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Maxwell Drever says to eliminate doomsday from the hospitality industry by converting hotels into affordable housing units

2020 and 2021 mark the most challenging period in the history of any country. The pandemic created a war-like situation with people losing lives, jobs, homes, and much more says Maxwell Drever. Covid majorly disrupted anything related to people – traveling through planes, hotels, restaurants, the entertainment industry, and everything about human beings. Since the lockdown, people have been inside homes or one place, resulting in the shutting of many small hotels and budget inns. The damage is catastrophic. But alternatives are cropping up to bring back the new normal and introduced in the lives of people.

Maxwell Drever reveals the facts before explaining the possibilities

However, even after the lockdown, there is tough competition for the lodging and small hotel industry to stay afloat. According to the National Association of Realtors (NAR) reports, in the year 2020, hotel occupancy dropped to only 37% because of the pandemic disruption. Significant travel restrictions, a decrease in the entertainment and vacation options, cancellation of events – all led to the poor business of the hospitality industry.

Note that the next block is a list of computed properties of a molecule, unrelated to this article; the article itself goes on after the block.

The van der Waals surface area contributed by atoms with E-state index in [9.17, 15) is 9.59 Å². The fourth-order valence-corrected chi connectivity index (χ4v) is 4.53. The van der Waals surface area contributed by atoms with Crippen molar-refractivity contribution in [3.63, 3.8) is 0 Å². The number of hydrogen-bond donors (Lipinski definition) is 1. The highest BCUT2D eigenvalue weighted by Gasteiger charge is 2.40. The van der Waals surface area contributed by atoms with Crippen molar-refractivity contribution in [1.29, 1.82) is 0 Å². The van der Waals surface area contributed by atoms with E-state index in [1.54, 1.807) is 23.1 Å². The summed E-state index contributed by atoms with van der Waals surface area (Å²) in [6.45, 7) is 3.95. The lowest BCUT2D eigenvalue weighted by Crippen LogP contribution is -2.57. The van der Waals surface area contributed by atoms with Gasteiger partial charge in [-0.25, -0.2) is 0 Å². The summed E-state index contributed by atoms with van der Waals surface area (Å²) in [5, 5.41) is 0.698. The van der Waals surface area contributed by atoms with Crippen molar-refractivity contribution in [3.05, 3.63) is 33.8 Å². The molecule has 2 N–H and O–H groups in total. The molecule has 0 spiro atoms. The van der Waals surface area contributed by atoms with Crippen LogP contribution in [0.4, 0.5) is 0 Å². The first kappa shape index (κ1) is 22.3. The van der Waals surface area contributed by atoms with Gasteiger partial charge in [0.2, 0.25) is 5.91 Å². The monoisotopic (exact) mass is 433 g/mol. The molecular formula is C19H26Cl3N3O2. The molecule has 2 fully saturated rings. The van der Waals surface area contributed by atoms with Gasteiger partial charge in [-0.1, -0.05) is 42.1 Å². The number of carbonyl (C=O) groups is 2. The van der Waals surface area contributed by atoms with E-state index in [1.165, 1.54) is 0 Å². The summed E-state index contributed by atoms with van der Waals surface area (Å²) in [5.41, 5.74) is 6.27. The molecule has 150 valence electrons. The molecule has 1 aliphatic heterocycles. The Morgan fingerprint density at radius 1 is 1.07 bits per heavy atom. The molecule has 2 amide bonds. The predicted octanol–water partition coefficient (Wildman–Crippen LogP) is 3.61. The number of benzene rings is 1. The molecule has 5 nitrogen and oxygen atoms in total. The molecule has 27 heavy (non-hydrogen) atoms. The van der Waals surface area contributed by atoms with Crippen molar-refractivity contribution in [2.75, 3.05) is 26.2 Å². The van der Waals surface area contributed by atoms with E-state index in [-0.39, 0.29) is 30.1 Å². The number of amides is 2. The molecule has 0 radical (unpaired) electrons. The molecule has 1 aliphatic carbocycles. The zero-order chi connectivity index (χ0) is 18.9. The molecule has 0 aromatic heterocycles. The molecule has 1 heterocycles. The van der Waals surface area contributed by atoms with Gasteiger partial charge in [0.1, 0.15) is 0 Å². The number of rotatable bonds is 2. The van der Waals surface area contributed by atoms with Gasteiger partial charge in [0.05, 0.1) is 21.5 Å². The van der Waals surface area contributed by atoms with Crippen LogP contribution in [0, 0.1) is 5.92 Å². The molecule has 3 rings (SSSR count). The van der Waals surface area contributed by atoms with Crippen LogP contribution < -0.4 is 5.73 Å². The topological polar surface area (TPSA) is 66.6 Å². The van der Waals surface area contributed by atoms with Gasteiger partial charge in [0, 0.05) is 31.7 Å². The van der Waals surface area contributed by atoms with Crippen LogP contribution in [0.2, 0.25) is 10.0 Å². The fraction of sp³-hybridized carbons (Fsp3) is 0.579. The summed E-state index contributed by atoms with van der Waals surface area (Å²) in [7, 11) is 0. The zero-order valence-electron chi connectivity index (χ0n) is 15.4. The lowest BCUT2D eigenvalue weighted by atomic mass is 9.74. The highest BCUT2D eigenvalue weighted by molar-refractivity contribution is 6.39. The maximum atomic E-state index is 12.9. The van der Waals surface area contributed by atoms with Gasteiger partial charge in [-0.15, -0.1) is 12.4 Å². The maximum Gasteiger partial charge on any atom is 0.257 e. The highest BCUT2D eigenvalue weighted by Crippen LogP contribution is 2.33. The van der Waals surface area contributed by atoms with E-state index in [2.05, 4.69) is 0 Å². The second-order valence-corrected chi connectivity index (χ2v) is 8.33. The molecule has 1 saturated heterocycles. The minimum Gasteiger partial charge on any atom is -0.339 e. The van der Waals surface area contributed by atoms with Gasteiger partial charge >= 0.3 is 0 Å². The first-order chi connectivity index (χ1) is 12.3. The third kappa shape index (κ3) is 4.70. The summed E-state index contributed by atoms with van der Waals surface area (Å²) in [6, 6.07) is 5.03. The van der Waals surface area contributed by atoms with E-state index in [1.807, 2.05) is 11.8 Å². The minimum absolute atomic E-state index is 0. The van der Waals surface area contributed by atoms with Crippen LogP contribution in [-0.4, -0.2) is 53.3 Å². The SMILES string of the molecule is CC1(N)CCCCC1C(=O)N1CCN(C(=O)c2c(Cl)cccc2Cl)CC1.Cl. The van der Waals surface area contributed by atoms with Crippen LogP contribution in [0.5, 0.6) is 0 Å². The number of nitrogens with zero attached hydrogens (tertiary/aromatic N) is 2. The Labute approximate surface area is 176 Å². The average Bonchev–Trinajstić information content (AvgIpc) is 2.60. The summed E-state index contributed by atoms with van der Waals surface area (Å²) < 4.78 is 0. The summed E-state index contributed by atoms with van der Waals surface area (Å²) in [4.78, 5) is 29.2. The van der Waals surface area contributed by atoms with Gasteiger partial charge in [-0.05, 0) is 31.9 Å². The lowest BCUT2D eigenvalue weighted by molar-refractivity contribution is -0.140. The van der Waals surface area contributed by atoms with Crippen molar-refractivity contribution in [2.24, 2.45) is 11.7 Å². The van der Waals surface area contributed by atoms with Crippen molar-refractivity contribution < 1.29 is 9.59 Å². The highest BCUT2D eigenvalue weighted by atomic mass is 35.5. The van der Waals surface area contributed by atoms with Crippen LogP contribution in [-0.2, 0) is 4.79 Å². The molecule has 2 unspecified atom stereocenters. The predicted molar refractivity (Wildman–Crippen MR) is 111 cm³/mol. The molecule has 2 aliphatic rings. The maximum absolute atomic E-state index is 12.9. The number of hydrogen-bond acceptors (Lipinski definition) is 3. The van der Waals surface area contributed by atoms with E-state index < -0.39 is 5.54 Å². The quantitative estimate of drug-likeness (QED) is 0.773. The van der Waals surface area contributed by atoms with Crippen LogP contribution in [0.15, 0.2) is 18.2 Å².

It is a shocking fact that Airbnb has almost 4 million hosts globally, which is more than the combined number of rooms of Hyatt Hotels Corporation, Choice hotels international, Intercontinental hotel group, Marriott International, and Hilton’s worldwide holdings. The fact means that there are more small and medium hotels than star-rated ones.

On the other side, there is a significant housing shortage due to unemployment and travel restrictions on people. An average family of four spends around 12% of their annual median income on housing as rent or lease amount. But now the rate is more than double; it is 30% of the total family income. Recognizing this considerable gap, Maxwell Drever came up with the fantastic idea of bridging the gap between accommodation holders and accommodation seekers. The hotel with multiple rooms gets the transformation into a multifamily dwelling.

A NAR survey that also considered the local bodies released the key findings which support the above idea:

  • More than 80% of the hotels and budget accommodations opted for conversion are small towns, suburban areas, rural areas, and outskirts. There is a lesser conversion of hospitality services that are within city center limits. 
  • The conversion cost of more than 50% of the motels and hotels is $25000 per room.
  • The acquisition cost of 53% of the hotels and motels is around $50000 per room.
  • The average rent levied after conversion by these unoccupied hotels is $1100 per room. 
  • More than 50% of the hotels and budget inn conversion called for rezoning.

Repurposing the shut motels into shelter homes during covid was the primary solution. But now, more hotels and budget lodging services are opting for permanent conversion of affordable housing units. Maxwell Drever suggests exploring the option of converting large resorts also into family homes. It would leverage some rental and overhead costs for survival.

The conversion of vacant hotels into affordable multifamily homes is one of the government’s best decisions in the past few decades. It is a win-win initiative for the underutilized inns and alleviates the housing demand gap.